Today is different. I’m blogging about the writing process, rather than just posting a poem. I’ve been invited to do this by the tour de force that is Sheree Mack. Sheree blogged about the writing process last week, and you can read her thoughts here: http://t.co/OVi5t1QipX
Each week, as part of the Big Tour a blogger answers four questions about the writing process.
1. What am I working on?
Submissions and my first collection. I have a few themes, in particular ‘Time’, ‘Travel’ and ‘Nature’.
2. How does my work differ from others of its genre?
I’m not sure about this, except to say that it’s mine. It comes from me. Has my eyes, my mind. It brings all of my life experience behind it, and all of me now to the page. Is it unique? Does that matter? Is it different? Only the reader can answer.
3. Why do I write what I do?
I write when ideas come to me. As is often said by writers, it feels like the thoughts are asking to be written, not like I choose them.
I write to better understand myself and the world around me. To go deeper into things. To really see.
I write to be heard.
I write to reach out, to connect with others, to be less alone.
I write because that is where the truth is (though my poems are sometimes fiction).
I write because what is inside needs to be got out, needs to be set free.
I write because I am passionate about the power of writing.
I write about time because of my past, and my present.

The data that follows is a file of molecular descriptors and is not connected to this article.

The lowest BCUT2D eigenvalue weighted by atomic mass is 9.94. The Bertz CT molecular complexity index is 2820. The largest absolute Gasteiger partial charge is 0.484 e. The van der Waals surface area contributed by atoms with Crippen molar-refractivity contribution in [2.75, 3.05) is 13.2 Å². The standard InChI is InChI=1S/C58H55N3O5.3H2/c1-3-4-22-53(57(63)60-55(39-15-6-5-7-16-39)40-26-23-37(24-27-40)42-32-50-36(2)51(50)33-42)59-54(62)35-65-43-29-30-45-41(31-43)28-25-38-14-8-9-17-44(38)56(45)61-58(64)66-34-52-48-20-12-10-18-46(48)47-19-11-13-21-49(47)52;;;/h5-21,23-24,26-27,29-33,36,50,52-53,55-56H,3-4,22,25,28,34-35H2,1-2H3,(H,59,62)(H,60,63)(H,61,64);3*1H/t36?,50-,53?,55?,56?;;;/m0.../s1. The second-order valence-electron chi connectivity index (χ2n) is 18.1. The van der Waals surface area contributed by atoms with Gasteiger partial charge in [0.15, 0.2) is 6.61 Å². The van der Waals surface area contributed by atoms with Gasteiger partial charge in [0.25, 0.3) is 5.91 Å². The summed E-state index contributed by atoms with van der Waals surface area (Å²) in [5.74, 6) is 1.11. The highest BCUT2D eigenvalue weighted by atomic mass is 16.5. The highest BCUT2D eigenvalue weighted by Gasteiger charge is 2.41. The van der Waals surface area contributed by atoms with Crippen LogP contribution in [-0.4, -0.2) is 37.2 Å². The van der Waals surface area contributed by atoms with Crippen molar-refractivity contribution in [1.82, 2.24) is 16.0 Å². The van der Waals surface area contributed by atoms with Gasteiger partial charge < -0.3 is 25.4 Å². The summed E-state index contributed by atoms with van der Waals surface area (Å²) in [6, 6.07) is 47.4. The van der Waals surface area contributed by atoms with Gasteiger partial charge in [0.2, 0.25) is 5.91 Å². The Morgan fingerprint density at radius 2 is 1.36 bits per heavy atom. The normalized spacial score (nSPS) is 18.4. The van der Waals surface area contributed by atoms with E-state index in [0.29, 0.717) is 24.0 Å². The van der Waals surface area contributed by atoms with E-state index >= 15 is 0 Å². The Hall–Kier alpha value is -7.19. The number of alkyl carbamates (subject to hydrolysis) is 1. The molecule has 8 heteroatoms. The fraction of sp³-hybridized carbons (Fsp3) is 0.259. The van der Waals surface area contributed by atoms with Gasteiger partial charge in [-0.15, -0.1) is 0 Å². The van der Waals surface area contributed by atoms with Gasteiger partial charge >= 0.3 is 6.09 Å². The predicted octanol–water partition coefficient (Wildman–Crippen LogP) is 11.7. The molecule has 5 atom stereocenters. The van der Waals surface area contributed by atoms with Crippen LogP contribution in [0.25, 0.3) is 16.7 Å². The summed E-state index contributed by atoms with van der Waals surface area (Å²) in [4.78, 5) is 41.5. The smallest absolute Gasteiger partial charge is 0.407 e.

I write about travel because it’s what helped get me started.
I write about nature because I love being outdoors. It’s what makes me happy.
4. How does my writing process work?
I tend to work on short pieces straight away. Longer poems I will return to and edit later. I often start with a couple of words, or a snippet of an idea. I put my pen on the paper, and work from there. The process involves a lot of editing, chopping and changing. I spend a lot of time on the sounds created and the feeling. Also, I will read the work out loud to hear how it works.
My writing process is a bit haphazard, as life can be at times. I write nearly every morning, I also write at workshops and for my university courses. I write more when I’m away in the outdoors with my mountaineering friends, or when I’m on a train, or waiting. Not ‘killing time’, but using it. I write when I’m moved to, or when I need to.
Next week I pass the writing baton on. Jennifer Wilson, and (hopefully) Carol Ross, will be sharing their thoughts. Their blogs can be found here: http://t.co/zbvqobPblJ and here: http://trioross.wordpress.com/